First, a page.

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Creative Director: It’s mainly that your audience is used to people sleeping with other people, not animals. It’s hard to relate to. Calliope has a lot of stats to back this up.

Analyst: We polled peasants in the Agora about two frescoes our designer created. One was titled “Zeus is great in the bedroom” and one was titled “Zeus is a bull in the bedroom.” Most viewers immediately covered their eyes when presented with the second fresco. Your audience finds the concept disgusting.

Zeus: No, I’m sure it’s because the bull didn’t look sexy enough. You should get a new designer.

Creative Director: Consider it done. On that note, I have two new concepts to present to you today. This first painting is called “The God of Pleasure.” It shows you lounging nude in your pleasure garden, looking tenderly at your nymphs. It’s a vulnerable depiction, without the traditional lightning bolt or fearful grimace, which makes it a surprising and bold choice. You won’t see anything like it being done by the other warrior gods.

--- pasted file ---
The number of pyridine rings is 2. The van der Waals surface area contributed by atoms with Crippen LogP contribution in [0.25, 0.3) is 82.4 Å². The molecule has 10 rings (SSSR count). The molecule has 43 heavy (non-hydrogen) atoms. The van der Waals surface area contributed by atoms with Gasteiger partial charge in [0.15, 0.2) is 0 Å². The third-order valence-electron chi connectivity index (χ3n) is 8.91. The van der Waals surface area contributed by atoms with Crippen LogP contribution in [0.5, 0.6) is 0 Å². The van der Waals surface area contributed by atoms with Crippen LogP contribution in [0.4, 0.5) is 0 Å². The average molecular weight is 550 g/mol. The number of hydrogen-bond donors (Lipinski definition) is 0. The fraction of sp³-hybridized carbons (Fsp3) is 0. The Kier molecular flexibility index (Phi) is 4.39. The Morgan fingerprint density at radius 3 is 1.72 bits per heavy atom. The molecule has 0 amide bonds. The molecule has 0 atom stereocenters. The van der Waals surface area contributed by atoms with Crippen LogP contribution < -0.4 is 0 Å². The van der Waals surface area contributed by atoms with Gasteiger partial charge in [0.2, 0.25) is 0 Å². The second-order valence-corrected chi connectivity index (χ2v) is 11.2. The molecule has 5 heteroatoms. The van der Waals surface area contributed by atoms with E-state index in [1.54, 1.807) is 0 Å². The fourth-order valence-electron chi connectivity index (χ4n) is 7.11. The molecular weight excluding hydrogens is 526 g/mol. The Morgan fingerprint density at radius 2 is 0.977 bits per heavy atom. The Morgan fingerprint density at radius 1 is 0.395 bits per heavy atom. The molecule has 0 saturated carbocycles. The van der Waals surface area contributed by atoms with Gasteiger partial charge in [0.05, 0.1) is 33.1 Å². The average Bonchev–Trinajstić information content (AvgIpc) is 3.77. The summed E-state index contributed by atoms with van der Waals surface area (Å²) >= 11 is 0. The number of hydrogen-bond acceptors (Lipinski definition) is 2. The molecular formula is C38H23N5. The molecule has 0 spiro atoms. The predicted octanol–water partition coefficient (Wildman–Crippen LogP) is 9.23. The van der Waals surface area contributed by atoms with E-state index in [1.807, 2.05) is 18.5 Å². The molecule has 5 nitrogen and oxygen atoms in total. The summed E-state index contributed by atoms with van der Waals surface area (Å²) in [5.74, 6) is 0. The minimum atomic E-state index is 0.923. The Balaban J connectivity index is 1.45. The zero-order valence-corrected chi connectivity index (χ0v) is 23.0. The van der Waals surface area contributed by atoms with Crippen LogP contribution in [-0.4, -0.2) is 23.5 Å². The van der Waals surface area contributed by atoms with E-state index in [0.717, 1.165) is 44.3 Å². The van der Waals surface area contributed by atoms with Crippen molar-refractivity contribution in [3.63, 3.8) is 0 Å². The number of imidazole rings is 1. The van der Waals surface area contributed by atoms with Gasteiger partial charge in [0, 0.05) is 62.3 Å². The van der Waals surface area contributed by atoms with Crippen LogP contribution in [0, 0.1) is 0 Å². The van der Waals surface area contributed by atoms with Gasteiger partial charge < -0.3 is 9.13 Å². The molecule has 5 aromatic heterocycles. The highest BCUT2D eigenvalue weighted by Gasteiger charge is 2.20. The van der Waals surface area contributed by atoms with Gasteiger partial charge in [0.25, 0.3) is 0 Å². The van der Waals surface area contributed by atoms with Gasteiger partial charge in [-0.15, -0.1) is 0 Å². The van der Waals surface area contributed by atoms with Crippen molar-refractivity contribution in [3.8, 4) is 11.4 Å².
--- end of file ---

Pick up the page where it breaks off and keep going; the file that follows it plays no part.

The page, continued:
Analyst: Athena’s pray-through rates have been dropping for years because she refuses to rebrand in a more gentle direction.

Creative Director: Exactly. The god space has grown stale. We need something disruptive to make polytheism feel new again. It’s time for a more human Zeus: relatable, but still sexy.

Zeus: I hate it.

Creative Director: Okay, great, first impressions are important. Can you elaborate on that?

Zeus: I don’t want to be more human.

Creative Director: All right, let’s put a pin in this and circle back later. I think you’re really going to like the second concept, since it’s a bit more traditional. This is called “Lightning Strikes Twice.” We’re playing with the image of the lightning bolt here. With some clever design choices it comes across as a double entendre. Lightning strikes twice with Zeus: once on the battlefield and once in the bedroom.

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Zeus: No.